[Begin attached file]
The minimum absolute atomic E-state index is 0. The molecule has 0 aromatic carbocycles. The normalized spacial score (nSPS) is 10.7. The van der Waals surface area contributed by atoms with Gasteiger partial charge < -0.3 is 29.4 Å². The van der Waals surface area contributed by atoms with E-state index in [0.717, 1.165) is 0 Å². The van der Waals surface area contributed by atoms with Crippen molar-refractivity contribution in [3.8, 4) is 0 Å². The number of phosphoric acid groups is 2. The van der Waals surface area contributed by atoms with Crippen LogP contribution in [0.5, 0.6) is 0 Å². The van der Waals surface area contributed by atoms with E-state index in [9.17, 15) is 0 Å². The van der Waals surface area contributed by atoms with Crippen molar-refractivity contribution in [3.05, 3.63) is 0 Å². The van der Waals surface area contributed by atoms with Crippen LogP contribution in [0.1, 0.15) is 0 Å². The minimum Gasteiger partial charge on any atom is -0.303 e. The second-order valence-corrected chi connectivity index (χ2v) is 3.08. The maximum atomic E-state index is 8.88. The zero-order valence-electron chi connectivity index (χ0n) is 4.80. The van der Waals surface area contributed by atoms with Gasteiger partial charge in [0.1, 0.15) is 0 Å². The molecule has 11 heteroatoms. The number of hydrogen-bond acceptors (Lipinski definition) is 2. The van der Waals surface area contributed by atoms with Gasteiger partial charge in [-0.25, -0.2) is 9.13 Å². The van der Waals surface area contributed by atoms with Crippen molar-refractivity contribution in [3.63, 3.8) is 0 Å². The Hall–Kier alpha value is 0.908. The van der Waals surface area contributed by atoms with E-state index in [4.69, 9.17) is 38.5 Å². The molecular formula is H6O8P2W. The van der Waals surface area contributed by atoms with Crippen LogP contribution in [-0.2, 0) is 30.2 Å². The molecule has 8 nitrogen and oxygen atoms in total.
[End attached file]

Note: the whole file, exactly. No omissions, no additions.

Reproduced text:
The minimum absolute atomic E-state index is 0. The molecule has 0 aromatic carbocycles. The normalized spacial score (nSPS) is 10.7. The van der Waals surface area contributed by atoms with Gasteiger partial charge < -0.3 is 29.4 Å². The van der Waals surface area contributed by atoms with E-state index in [0.717, 1.165) is 0 Å². The van der Waals surface area contributed by atoms with Crippen molar-refractivity contribution in [3.8, 4) is 0 Å². The number of phosphoric acid groups is 2. The van der Waals surface area contributed by atoms with Crippen LogP contribution in [0.5, 0.6) is 0 Å². The van der Waals surface area contributed by atoms with E-state index in [9.17, 15) is 0 Å². The van der Waals surface area contributed by atoms with Crippen molar-refractivity contribution in [3.05, 3.63) is 0 Å². The van der Waals surface area contributed by atoms with Crippen LogP contribution in [0.1, 0.15) is 0 Å². The minimum Gasteiger partial charge on any atom is -0.303 e. The second-order valence-corrected chi connectivity index (χ2v) is 3.08. The maximum atomic E-state index is 8.88. The zero-order valence-electron chi connectivity index (χ0n) is 4.80. The van der Waals surface area contributed by atoms with Gasteiger partial charge in [0.1, 0.15) is 0 Å². The molecule has 11 heteroatoms. The number of hydrogen-bond acceptors (Lipinski definition) is 2. The van der Waals surface area contributed by atoms with Gasteiger partial charge in [-0.25, -0.2) is 9.13 Å². The van der Waals surface area contributed by atoms with Crippen molar-refractivity contribution in [3.63, 3.8) is 0 Å². The Hall–Kier alpha value is 0.908. The van der Waals surface area contributed by atoms with E-state index in [4.69, 9.17) is 38.5 Å². The molecular formula is H6O8P2W. The van der Waals surface area contributed by atoms with Crippen LogP contribution in [-0.2, 0) is 30.2 Å². The molecule has 8 nitrogen and oxygen atoms in total.